Why Do We Wear Orange on Canada Day?

by CiCi
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Canada Day, celebrated on July 1st, marks the anniversary of the confederation of Canada in 1867. Traditionally a day of patriotic festivities, parades, and fireworks, the celebration has evolved to include a deeper reflection on the nation’s history and its relationship with Indigenous peoples. In recent years, the wearing of orange on Canada Day has become a powerful symbol of solidarity, remembrance, and a call for reconciliation. This article explores the origins and significance of this practice, its impact on Canadian society, and the broader context of Indigenous relations and cultural awareness in Canada.

The Origins of Orange Shirt Day

Phyllis Webstad’s Story

The practice of wearing orange on Canada Day is deeply connected to the story of Phyllis Webstad, a Northern Secwepemc (Shuswap) woman. In 1973, at the age of six, Phyllis was sent to St. Joseph’s Mission Residential School in British Columbia. On her first day, she wore a bright orange shirt given to her by her grandmother. Upon arrival at the school, her shirt was taken from her, and she never saw it again. This experience left a lasting impact on Phyllis, symbolizing the loss of identity, culture, and dignity experienced by many Indigenous children forced into the residential school system.


The Creation of Orange Shirt Day

In 2013, Phyllis Webstad’s story inspired the creation of Orange Shirt Day, observed annually on September 30th. This day honors the survivors of residential schools and remembers the children who never returned home. The orange shirt has become a symbol of the stripping away of culture, freedom, and self-esteem experienced by Indigenous children over generations. Orange Shirt Day encourages Canadians to learn about the history and legacy of residential schools and to promote reconciliation and healing.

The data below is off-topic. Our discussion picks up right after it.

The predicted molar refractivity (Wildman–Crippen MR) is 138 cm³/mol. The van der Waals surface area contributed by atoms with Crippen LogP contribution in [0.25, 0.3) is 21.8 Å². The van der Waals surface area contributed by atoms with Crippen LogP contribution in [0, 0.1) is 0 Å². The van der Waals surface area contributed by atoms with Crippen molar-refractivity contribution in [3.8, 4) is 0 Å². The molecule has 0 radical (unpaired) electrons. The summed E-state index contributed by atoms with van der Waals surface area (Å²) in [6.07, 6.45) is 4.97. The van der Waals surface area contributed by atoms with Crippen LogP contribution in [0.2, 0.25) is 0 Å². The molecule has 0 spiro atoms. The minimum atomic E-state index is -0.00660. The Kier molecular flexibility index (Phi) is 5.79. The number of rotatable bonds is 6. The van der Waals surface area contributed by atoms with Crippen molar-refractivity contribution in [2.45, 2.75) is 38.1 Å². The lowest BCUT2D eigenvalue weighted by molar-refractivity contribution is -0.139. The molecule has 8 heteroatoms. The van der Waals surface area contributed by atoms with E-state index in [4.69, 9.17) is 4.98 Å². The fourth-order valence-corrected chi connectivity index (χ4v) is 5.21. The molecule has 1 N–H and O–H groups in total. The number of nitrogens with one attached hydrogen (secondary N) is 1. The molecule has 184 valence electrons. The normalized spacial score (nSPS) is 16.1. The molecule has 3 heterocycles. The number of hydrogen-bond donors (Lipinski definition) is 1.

The Connection to Canada Day

Reconciliation and Reflection

As awareness of the injustices faced by Indigenous peoples has grown, so too has the recognition that Canada Day celebrations should include reflection on the country’s colonial history and its ongoing impact on Indigenous communities. The practice of wearing orange on Canada Day is a way to acknowledge this history and to honor the survivors and victims of the residential school system. It serves as a reminder that the nation’s history is complex and that true celebration must include recognition and reconciliation.

The Role of Truth and Reconciliation Commission

The Truth and Reconciliation Commission (TRC) of Canada, established in 2008, played a significant role in bringing the stories of residential school survivors to light. The TRC’s final report, released in 2015, included 94 Calls to Action, urging all Canadians to engage in the process of reconciliation. One of these calls specifically addresses the need for public education and awareness about the history of residential schools and their legacy. Wearing orange on Canada Day aligns with these calls to action, fostering greater awareness and commitment to reconciliation.

The Significance of Wearing Orange

Solidarity with Indigenous Communities

Wearing orange on Canada Day is an act of solidarity with Indigenous communities, showing support for their ongoing struggles and recognition of their resilience. It sends a powerful message that Canadians are committed to understanding and addressing the injustices of the past and working towards a more inclusive and equitable future.

Honoring the Survivors and Remembering the Lost

The orange shirt symbolizes the stories of the survivors of residential schools and honors the children who never returned home. It is a visual representation of the collective commitment to remembering and acknowledging the pain and suffering endured by Indigenous families and communities.

Education and Awareness

By wearing orange, Canadians are prompted to educate themselves and others about the history of residential schools and the broader context of Indigenous rights and issues in Canada. It opens up conversations about the need for continued learning, understanding, and action to address the impacts of colonialism.

The Broader Context of Indigenous Relations in Canada

History of Residential Schools